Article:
Money Market ETF’s – A Brief Explanation to Money Market ETF’s
As interest in ETF’s has skyrocketed, issuers have hurried to expand the scope of products to every conceivable asset in the investment universe.
Many investors have gone past the stage of regarding ETF’s as a supplement to equities and bonds and have now adopted all ETF portfolios and techniques such as ETF Trend Trading. With asset class diversification coming from the appropriate ETF (equities, bonds, currencies, commodities and so on) rather than investing in each of the underlying assets, portfolios are becoming far easier to manage especially for the average investor.
Money market ETF’s now offer investors an opportunity to put their short-term cash to work. These funds invest in a variety of low risk and short-term investments such as certificates of deposit, commercial paper and Treasury bills. The advantages of money market ETF’s are:
-their yields are higher than certificates of deposit
-their costs are lower than money market mutual funds
-they make monthly interest payments
-they offer a degree of diversification which would be well beyond the reach of an average investor
-they offer the tradability and liquidity of equities
The best way to understand how a money market ETF operates is to look at a couple of the more popular ones:
WisdomTree U.S. Short-Term Government Income Fund: this fund, which is actively managed, invests in short-term government securities such as Treasuries and bonds issued by federally sponsored agencies and repo agreements backed by government securities.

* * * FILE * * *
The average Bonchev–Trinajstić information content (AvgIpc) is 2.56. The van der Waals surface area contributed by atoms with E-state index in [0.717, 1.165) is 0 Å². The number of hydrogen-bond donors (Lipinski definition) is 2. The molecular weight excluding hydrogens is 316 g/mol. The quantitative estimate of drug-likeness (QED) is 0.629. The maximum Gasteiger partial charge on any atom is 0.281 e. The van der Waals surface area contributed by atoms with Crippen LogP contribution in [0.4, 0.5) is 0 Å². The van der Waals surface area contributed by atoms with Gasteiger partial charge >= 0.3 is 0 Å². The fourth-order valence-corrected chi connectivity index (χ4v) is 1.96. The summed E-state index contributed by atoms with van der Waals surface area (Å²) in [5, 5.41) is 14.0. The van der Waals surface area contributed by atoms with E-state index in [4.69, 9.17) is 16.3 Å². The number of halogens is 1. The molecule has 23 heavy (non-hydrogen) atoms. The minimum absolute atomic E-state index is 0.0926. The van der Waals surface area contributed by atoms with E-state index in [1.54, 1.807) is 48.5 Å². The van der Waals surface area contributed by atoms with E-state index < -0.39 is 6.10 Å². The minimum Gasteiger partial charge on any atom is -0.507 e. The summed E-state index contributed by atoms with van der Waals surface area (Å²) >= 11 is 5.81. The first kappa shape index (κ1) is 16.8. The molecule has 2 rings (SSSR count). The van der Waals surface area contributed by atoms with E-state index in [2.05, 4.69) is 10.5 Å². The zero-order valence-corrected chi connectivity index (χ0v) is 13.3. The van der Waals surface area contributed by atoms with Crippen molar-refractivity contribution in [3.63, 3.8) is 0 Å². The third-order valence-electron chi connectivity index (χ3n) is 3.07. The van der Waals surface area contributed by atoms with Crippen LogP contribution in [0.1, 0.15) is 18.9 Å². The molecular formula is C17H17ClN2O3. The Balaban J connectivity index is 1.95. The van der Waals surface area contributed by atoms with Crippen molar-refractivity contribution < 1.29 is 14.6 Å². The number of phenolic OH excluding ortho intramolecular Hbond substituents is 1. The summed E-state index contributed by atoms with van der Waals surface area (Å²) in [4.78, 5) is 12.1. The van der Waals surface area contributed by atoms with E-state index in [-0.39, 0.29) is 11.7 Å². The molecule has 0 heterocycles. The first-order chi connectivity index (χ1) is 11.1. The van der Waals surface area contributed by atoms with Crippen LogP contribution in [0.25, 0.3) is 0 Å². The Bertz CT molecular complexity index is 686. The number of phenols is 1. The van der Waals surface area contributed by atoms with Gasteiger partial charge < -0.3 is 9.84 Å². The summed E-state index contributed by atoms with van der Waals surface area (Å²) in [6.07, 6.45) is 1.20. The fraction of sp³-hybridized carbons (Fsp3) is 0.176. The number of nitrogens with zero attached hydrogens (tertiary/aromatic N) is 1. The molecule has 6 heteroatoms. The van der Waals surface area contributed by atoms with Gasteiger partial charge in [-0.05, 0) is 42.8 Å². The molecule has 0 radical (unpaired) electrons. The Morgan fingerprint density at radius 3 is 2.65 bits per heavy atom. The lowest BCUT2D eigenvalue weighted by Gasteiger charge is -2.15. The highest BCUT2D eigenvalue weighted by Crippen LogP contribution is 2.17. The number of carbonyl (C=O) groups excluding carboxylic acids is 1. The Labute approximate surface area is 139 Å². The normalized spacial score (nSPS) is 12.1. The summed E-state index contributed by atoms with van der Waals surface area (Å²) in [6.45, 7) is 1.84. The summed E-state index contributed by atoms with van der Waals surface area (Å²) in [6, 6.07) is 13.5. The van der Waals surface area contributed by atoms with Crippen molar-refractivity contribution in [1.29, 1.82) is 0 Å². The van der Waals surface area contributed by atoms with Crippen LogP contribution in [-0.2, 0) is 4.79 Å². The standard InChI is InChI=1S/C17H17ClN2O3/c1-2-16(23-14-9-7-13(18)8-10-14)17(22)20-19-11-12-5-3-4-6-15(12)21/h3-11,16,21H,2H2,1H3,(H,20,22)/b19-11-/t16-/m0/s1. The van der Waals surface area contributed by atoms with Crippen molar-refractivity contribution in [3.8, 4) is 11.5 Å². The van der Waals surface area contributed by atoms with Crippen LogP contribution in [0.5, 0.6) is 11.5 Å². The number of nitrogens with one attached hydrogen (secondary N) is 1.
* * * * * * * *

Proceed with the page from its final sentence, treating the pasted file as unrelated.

Claymore U.S. Capital Markets Micro-Term Fixed Income ETF: this actively managed fund the tracks an index made up of securities with a maturity of less than 12 months such as fixed income securities and Treasuries.
Because ETF’s are such a flexible investment vehicle, you can also invest in ETF’s that are not technically money market ETF’s but provide good short-term and low risk investment opportunities. Two such ETF’s are briefly described below:
PIMCO Enhanced Short Maturity Strategy Fund: this fund is not technically a money market ETF because it invests primarily in investment quality short-term debt securities. The objectives of the actively managed fund is to provide better returns and higher income on the than money market funds.
PowerShares VRDO Tax-Free Weekly Portfolio: variable rate demand obligations (VRDO) are actually long-term floating-rate interest bonds wereon which interest is typically reset every month. Liquidity comes from the fact that the bonds can be sold at any time to an investment dealer.
In addition to the US markets, there are now ETF’s that offer exposure to the money markets of various different countries such as Japan, China, India and Brazil. Developing country money market ETF’s tend to offer higher returns which it is possible to enhance if you handle the currency risk judiciously. You must remember that these are generally denominated in the home country currency and it is also possible to lose money on adverse currency movements.
If you are choosing to invest in a money market ETF, the two things you should study carefully the details of the holdings that make up the investment basket and the costs. You should also remember that some money market ETF’s could be less liquid than others and you may have a problem in trading them actively.